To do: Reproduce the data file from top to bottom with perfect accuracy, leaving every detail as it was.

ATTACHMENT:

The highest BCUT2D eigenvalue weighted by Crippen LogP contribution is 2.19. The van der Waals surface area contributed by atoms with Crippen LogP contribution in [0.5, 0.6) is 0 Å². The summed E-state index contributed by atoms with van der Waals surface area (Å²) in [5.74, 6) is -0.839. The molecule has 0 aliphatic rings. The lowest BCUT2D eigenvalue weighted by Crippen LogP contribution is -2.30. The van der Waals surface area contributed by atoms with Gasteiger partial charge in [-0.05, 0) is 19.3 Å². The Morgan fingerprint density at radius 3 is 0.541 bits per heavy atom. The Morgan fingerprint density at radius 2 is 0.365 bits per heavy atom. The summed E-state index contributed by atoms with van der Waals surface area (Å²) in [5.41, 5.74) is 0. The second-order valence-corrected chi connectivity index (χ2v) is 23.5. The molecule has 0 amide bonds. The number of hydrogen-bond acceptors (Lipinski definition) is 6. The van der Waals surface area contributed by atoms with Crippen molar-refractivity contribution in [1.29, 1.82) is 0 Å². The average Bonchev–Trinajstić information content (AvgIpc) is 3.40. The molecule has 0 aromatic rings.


The highest BCUT2D eigenvalue weighted by Crippen LogP contribution is 2.19. The van der Waals surface area contributed by atoms with Crippen LogP contribution in [0.5, 0.6) is 0 Å². The summed E-state index contributed by atoms with van der Waals surface area (Å²) in [5.74, 6) is -0.839. The molecule has 0 aliphatic rings. The lowest BCUT2D eigenvalue weighted by Crippen LogP contribution is -2.30. The van der Waals surface area contributed by atoms with Gasteiger partial charge in [-0.05, 0) is 19.3 Å². The Morgan fingerprint density at radius 3 is 0.541 bits per heavy atom. The Morgan fingerprint density at radius 2 is 0.365 bits per heavy atom. The summed E-state index contributed by atoms with van der Waals surface area (Å²) in [5.41, 5.74) is 0. The second-order valence-corrected chi connectivity index (χ2v) is 23.5. The molecule has 0 amide bonds. The number of hydrogen-bond acceptors (Lipinski definition) is 6. The van der Waals surface area contributed by atoms with Crippen molar-refractivity contribution in [1.29, 1.82) is 0 Å². The average Bonchev–Trinajstić information content (AvgIpc) is 3.40. The molecule has 0 aromatic rings.